Marilin knew she had to let some friends go who weren’t a good influence. God helped her to think positively instead of taking out her anger on other people. In August she began tenth grade at North High School. Although Angie graduated from North in May, Marilin is encouraged when she sees other kids from City Life in the hallways at school. Together they remind each other to live for God and love others even when it's hard.  

Angie began classes at Des Moines Area Community College this fall. She is in a two-year program to become an interpreter in the medical healthcare field. Angie's classes will be at DMACC Urban campus, only a few blocks from her house and the Wicks' house. While attending school, Angie is going to live at home and join the Wicks’ young adult Community Group. She wants to give back and help out with City Life and volunteer at Youth For Christ camp next summer, too.

“When I started going to church and praying more, things got better. I feel like God hears my prayers,” Angie said. “He’s helped me to not be afraid to do things.”


Raising Up Leaders
Part of the City Life model is to raise up indigenous leaders from within the community to stay in their communities, give back, and make a difference. As Youth For Christ has seen, these leaders can build credibility in the community much better than anyone from outside can.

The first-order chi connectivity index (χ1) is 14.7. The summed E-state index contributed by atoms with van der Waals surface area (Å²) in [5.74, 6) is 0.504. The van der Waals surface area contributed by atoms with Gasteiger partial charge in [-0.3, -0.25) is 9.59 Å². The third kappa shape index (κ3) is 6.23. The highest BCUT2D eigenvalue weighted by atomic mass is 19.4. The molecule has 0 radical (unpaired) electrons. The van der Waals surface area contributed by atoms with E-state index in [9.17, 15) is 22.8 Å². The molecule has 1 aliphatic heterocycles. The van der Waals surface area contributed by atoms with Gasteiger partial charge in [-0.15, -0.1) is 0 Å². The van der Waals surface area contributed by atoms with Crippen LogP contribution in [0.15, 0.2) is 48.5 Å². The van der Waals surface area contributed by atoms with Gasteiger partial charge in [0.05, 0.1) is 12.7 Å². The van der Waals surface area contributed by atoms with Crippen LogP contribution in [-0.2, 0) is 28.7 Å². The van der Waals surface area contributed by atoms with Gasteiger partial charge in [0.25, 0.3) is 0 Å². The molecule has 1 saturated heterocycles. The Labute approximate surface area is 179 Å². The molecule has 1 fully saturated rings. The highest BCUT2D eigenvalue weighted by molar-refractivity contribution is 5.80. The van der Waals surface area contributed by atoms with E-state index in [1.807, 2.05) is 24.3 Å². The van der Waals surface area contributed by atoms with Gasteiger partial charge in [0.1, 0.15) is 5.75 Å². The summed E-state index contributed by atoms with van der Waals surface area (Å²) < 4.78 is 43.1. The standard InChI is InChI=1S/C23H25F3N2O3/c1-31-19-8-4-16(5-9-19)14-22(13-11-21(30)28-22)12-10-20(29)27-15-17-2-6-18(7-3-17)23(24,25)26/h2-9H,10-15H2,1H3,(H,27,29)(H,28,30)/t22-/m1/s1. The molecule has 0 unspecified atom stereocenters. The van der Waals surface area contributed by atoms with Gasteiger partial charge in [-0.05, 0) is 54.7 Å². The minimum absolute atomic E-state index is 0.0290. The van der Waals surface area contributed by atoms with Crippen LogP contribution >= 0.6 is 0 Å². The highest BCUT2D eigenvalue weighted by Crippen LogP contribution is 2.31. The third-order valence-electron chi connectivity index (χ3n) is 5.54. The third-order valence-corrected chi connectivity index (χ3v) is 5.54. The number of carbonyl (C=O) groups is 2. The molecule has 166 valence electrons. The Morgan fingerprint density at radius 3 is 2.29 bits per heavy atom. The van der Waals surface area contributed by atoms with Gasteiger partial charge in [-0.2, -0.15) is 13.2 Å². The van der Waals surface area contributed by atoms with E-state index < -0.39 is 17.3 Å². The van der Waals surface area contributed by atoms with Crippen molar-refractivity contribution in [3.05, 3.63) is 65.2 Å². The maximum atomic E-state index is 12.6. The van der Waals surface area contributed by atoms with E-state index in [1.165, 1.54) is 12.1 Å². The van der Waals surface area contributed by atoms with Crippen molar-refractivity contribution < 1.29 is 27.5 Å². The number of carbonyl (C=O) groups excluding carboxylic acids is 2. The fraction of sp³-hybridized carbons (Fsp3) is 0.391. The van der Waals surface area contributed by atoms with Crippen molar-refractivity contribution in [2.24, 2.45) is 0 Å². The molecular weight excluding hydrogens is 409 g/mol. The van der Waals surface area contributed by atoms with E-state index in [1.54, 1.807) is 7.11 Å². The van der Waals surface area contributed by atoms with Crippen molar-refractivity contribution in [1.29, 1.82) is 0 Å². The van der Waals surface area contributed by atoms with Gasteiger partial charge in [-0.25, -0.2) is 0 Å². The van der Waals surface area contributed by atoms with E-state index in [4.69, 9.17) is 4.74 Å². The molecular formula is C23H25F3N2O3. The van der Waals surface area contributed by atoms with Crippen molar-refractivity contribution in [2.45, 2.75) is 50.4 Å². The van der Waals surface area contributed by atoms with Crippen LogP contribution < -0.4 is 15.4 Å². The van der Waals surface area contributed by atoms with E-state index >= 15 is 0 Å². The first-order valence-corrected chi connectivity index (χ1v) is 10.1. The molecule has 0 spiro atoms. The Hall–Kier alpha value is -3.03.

Testimonies of changed lives like Angie and Marilin give Jason and Kristi hope that their neighborhood could change. And God is writing more testimonies. Earlier this summer Jason helped move a student from City Life into his dorm at Moody Bible Institute in Chicago.   

“An obstacle we’re working to overcome is that they do not see others within the neighborhood with changed lives and so it’s like, ‘Well nobody around here is living for Jesus,’” Kristi said. “We’re starting to see kids get saved, and as that happens, they are so much more instrumental in sharing the Gospel with their family, their peers, and their friends than we are.”

“We’re starting to see kids get saved, and as that happens, they are so much more instrumental in sharing the Gospel with their family, their peers, and their friends than we are.”

Their City Life students come from many Des Moines area high schools. For Jason, weekly City Life is a time to build trust with the kids. Breakthroughs happen in one-on-one conversations. That’s when they open up about their real lives: losing their virginity, trying drugs, or struggling with their families.